In the summer of 1992, Tan and her fellow brat-punk friends set out to make Singapore’s first entry in the era’s indie cinema boom – an aesthetic typified by then up-and-comers like Tarantino, Soderbergh, and Jarmusch. A DIY art project that translated their zinester tastemaker sensibilities to highly stylized, low-budget cinema, the original form of Shirkers was meant to defy Singapore’s cultural conservatism with some good ole 1990s who-cares slackerism. It was a 16mm “road trip movie in a country you can drive across in 40 minutes,” a film more concerned about documenting counterculture personality & local atmosphere than telling a coherent story. With the help of a shady older man “of unplaceable age & origin,” the young women miraculously completed principle photography on the shoot, having all the raw materials necessary to complete a feature film. Then the creep who “helped” them disappeared with the footage, with no one else who had worked on the film having seen a single frame. Tan eventually recovered the footage form Shirkers nearly 20 years later from the creep’s widow, finding its intensely vibrant colors & richly textured filmstock pristinely preserved by the conman who ruined her teenage dreams. Instead of attempting to reconstruct her original vision for the film (which would prove impossible, given its still-missing soundtrack), she instead uses the opportunity to explore who she was and why she was ripped off at such a pivotal rime in her life. The documentary version of Shirkers finds Tan both reopening old wounds in interviews with her closest zinester-days collaborators and investigating the mysterious identity & motivations of the man who derailed their dream project.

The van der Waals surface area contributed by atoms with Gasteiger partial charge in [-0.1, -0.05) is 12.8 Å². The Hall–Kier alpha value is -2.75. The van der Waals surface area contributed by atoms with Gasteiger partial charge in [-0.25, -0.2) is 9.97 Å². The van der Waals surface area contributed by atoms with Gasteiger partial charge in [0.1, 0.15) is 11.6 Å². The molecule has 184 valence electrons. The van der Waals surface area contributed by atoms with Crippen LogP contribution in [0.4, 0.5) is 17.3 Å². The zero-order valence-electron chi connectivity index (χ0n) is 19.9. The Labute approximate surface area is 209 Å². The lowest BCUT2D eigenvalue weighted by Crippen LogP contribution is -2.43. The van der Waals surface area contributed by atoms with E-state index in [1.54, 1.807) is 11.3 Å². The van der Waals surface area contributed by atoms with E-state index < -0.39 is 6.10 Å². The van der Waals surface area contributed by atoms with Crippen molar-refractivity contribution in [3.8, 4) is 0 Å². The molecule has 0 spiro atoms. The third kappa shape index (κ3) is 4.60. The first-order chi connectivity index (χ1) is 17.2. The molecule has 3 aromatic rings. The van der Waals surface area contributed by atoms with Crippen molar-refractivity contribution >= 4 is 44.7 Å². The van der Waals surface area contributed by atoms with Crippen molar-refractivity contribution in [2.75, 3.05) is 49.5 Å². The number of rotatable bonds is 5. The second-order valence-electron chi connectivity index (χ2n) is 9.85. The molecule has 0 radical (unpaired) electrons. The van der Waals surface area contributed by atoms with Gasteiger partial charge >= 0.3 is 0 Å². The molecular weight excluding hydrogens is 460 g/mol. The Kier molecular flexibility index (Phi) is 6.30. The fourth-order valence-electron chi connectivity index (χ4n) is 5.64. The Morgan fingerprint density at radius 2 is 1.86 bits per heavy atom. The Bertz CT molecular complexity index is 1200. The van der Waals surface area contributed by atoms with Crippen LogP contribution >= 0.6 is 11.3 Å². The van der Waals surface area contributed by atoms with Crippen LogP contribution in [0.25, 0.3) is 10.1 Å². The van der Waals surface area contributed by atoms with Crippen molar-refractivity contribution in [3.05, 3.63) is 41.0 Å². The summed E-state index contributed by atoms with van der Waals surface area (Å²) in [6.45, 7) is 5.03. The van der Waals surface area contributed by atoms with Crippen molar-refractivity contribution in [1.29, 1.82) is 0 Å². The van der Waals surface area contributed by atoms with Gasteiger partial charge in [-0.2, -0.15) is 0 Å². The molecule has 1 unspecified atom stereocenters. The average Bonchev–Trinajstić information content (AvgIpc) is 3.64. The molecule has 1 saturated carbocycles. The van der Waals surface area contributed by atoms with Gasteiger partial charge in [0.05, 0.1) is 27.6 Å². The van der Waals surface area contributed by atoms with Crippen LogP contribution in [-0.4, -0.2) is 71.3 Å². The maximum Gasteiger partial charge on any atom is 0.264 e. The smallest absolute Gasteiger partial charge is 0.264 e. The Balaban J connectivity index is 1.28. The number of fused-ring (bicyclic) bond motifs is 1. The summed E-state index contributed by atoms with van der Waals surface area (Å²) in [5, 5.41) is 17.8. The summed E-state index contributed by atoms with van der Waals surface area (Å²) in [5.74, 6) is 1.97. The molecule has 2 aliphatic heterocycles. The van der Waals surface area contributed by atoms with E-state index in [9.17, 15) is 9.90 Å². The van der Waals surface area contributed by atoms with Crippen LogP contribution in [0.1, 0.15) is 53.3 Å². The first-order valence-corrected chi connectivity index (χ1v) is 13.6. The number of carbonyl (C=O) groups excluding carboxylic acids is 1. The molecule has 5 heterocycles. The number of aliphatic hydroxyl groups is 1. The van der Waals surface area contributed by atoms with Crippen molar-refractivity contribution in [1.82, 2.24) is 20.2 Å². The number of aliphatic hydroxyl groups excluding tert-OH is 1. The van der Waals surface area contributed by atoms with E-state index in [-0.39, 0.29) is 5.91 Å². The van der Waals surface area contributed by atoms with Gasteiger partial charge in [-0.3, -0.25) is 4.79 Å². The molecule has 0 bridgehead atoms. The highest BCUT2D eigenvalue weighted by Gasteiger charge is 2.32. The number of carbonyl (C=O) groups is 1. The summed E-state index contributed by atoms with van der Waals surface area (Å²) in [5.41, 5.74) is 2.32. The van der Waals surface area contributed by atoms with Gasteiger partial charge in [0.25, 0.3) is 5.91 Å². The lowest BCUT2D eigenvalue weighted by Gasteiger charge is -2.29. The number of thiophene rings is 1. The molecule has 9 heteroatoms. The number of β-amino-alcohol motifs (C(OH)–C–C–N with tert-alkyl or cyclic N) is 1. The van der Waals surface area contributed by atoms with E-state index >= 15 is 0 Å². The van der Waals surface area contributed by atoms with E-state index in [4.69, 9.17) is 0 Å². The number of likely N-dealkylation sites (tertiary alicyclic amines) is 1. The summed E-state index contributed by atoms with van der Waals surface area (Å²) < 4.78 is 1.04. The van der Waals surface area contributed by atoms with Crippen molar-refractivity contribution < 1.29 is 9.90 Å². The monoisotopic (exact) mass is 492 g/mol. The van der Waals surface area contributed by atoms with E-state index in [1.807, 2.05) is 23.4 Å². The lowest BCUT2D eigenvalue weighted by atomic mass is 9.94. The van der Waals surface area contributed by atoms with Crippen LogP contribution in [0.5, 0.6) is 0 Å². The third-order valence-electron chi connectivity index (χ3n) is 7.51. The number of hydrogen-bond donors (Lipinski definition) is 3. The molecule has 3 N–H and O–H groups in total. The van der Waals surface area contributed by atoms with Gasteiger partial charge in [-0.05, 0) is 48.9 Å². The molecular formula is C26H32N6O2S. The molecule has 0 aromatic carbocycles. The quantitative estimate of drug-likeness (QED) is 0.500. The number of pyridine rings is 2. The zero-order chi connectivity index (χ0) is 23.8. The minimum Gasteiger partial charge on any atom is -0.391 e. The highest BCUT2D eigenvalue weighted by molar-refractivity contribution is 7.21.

Shirkers figuratively hit close to home with me in its profile of DIY art project tragedy, but it also literally, geographically hit close to home with me in the trajectory of its narrative. It’s shocking how much of this story about a conflict that begins in Singapore finds its way to Mid-City New Orleans, as Tan investigates the mysterious backstory of her arch-enemy, Georges Cardona. She discovers that Cardona had a history of sabotaging microbudget art projects wherever he went, including an obscure 80s New Orleans slasher titled The Last Slumber Party. He was far more concerned with making legend than making art, claiming bizarre self-mythology (like being the source of inspiration for James Spaeder’s character in Sex, Lies, and Videotape) that’s just as unflattering as it is untrue. Outside considering the inappropriate nature of her youthful friendship with the much older Cardona, Tan’s investigation of his deceitful legacy mostly leads to fruitless dead ends. The true revelations she discovers in the doc are much more personal and, thus, more painful. When reflecting on her history as a culture-gatekeeping zinester and her over-ambitious willingness to risk her collaborators’ time & energy on a shady creep’s honor, Tan has a hard-look-in-the-mirror epiphany: she’s an asshole. Regardless of Cardona’s baffling behavior, the way she socially bullies her friends in her attempts to establish an artistic Personal Brand, both as a teen and as an adult, makes her out to be the true villain of this doomed DIY collaboration. The gorgeous footage that survived from Shirkers suggests that this assholery can lead to wonderful artistic results, but her headstrong stubbornness also leads directly to Cardona’s sabotage of the project – leaving her collective essentially empty-handed for their efforts. There’s a fascinating tension in that self-defeating dynamic that drives Shirkers’s thematic core.